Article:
Rainy days at Belmont

A commenter on Steven Crist’s blog today noted the change in format since the end of Saratoga, to which Crist replied, “I began the Belmont meet noting the similarities to Saratoga — 30+ days, a dozen or so Grade 1’s etc. — but pretty quickly saw it just doesn’t have the same feeling. Part of it is that it’s hard not to experience a letdown of intensity after Saratoga, but part of it is that the weekday cards just aren’t as compelling as they are upstate. The absence of the Kentucky horses and the other shippers bring the interest factor down a notch. There’s just not the same feeling that, on any given Thursday, you’re going to see the debut of the Next Big Two-Year-Old.

The biggest difference, though, is simply locale and its effect. At Saratoga, you live in a racing bubble for five or six weeks, forgetting about the so-called ‘real world’ and focussing entirely on the game. It’s a shared adventure, like we’re all going off to summer camp together.”

I was musing on this this afternoon as I trudged through Brooklyn puddles in a downpour (holding aloft my free Saratoga umbrella, natch), thinking of jockeys riding in the downpour (I did not know at the time that the races had been cancelled because of the weather); thinking of the cold winter riding, thinking that I spent 25+ days at Saratoga this summer, and not one of them was in the rain; thinking that it was easy to love racing and to find compelling stories about which to write.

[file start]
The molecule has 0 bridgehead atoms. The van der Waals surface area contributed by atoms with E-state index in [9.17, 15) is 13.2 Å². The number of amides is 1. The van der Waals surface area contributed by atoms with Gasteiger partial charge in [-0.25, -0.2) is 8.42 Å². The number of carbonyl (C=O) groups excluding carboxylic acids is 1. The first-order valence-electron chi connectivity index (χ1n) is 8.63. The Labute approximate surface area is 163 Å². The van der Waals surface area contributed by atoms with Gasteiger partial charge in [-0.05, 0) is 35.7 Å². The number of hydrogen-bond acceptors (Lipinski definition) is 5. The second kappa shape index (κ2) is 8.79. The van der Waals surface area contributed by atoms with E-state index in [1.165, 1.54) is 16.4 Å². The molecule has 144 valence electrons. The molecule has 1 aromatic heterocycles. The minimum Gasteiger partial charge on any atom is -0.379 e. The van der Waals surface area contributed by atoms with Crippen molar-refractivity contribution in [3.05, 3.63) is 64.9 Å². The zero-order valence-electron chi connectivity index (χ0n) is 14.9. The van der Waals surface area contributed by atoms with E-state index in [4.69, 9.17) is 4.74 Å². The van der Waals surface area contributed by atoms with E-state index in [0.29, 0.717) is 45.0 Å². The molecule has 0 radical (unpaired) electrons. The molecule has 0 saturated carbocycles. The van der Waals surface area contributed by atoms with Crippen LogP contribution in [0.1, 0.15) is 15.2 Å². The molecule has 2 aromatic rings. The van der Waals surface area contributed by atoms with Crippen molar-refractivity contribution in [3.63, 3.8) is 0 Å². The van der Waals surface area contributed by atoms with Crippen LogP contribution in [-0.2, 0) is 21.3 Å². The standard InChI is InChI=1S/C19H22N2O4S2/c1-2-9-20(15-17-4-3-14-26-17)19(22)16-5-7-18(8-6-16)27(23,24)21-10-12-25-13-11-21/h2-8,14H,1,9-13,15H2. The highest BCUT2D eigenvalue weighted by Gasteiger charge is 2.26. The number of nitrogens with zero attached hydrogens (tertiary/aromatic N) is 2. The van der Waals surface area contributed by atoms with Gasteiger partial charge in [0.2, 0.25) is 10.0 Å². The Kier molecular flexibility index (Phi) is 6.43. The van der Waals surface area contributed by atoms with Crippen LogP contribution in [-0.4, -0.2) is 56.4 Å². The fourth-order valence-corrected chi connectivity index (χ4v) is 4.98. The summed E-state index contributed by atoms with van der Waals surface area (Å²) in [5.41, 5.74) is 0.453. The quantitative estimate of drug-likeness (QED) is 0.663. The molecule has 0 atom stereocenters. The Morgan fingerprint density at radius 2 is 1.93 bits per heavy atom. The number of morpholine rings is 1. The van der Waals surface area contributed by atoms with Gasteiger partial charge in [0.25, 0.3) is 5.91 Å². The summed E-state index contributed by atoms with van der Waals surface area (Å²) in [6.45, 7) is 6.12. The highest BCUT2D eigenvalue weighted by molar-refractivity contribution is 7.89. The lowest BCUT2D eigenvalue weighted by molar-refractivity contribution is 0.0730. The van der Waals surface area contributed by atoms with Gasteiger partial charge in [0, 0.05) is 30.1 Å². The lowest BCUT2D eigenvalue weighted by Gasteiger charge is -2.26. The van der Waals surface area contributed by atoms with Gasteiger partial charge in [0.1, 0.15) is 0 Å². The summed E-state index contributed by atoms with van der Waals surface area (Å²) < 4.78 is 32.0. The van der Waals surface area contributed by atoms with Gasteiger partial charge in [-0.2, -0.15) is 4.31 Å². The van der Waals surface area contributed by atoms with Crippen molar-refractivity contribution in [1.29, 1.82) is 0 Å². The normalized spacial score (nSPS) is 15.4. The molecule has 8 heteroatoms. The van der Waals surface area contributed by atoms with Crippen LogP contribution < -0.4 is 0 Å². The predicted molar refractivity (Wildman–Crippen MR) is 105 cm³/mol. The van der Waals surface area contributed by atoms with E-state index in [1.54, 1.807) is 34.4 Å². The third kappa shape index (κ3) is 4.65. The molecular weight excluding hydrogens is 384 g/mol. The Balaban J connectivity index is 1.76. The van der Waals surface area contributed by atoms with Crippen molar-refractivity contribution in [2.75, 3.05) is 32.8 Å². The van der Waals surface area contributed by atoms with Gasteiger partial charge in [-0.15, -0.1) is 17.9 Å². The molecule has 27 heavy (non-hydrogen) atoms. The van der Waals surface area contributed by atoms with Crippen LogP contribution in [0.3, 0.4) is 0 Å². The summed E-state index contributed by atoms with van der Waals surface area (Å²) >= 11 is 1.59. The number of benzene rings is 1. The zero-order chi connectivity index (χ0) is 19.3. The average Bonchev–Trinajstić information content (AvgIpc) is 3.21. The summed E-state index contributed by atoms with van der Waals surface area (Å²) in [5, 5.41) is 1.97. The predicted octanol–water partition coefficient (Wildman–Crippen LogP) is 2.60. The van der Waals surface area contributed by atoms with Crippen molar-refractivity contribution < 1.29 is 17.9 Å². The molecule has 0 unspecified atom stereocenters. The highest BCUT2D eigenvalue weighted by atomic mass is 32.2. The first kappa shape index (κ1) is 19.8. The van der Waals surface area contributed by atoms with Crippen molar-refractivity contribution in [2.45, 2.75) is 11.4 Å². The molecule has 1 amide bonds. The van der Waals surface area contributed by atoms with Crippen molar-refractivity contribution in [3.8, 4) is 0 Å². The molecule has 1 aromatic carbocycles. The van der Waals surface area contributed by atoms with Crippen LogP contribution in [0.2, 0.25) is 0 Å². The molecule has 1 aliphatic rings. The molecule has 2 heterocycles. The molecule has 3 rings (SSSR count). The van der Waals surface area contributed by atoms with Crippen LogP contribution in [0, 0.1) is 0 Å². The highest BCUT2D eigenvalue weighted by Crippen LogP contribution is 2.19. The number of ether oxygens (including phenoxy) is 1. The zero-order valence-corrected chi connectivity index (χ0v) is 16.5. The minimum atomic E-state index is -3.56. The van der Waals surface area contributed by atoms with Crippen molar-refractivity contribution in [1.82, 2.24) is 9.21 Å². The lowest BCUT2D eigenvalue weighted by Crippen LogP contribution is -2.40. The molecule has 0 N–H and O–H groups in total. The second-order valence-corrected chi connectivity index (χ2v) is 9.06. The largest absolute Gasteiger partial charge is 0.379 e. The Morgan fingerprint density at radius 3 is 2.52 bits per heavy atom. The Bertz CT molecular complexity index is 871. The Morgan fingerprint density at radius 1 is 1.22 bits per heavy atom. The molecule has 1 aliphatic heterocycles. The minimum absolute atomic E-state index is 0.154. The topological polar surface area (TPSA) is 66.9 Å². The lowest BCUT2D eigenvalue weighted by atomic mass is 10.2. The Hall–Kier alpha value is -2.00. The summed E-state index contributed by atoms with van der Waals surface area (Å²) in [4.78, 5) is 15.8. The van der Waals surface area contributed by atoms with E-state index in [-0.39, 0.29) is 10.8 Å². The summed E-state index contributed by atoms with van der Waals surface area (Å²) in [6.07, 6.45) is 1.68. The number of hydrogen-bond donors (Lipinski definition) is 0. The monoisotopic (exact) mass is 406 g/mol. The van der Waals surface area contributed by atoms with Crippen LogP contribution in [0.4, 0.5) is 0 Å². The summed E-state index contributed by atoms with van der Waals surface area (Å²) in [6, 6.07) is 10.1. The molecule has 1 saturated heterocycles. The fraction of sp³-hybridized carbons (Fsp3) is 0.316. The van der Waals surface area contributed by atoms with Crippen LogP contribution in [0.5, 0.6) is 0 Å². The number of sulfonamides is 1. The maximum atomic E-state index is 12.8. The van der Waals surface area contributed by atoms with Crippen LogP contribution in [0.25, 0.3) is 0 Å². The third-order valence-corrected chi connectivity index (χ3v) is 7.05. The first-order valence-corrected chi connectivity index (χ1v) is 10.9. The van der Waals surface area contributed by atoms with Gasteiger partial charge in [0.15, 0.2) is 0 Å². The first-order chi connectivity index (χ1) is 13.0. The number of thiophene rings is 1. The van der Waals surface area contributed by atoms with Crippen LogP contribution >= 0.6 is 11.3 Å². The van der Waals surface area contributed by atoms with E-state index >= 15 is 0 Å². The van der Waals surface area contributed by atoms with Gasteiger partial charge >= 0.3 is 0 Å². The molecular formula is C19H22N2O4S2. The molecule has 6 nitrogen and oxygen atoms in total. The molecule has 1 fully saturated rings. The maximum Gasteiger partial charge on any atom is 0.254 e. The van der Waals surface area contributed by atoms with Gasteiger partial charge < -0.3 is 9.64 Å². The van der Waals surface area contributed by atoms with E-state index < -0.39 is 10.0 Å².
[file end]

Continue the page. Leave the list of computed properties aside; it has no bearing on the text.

Like Crist, I have found that since the major preps are over, finding that horse or storyline or incident is that much harder…and then I checked the entries, and I found horses who made me pay attention for one reason or another. Meadow Breeze is in Friday’s feature; she paid $70+ when she won the Matron last year (beating Octave, among others), and has been off the track since last December. Her record would indicate that that win is a fluke, but I’ll still be interested to see how she does.

In the third at Belmont this Saturday (a race that will likely get attention because it’s The Green Monkey’s second start), Feastorfamine is racing; I “met” him this summer while touring Kiaran McLaughlin’s barn, and he was patiently, patiently being gate schooled, resistant at first, and then obedient. He came back at Saratoga after a long layoff and finished fifth, but I can’t help paying attention to a horse whose acquaintance I made.

In Saturday’s feature, Fantastic Shirl and Dream Away Capote meet up again; the last time, in the Noble Damsel, Dance Away Capote at 9 – 1 beat Fantastic Shirl by four (a nice exacta that I hit); in July, the Duda featured the same order of finish, with Dance Away Capote winning by one and a half at 18 – 1. I doubt she’ll offer the same value on Saturday. Fantastic Shirl got the ride of her life under John Velazquez to win the Delarose at Saratoga. Desormeaux rode her in the Noble Damsel, and she’s got Eddie Castro this time; Johnny V is on Criminologist.

So even on this dreary fall day, with the end of the Belmont meet looming, there are still interesting horses to follow, local stories to tell. I can’t make any promises about what I’ll be writing about in February…but for now, life at Belmont is good.

Big weekend at the Garden, with Rangers’ home games both night. At times, I think The Green Monkey has a better shot at winning than the Blueshirts.

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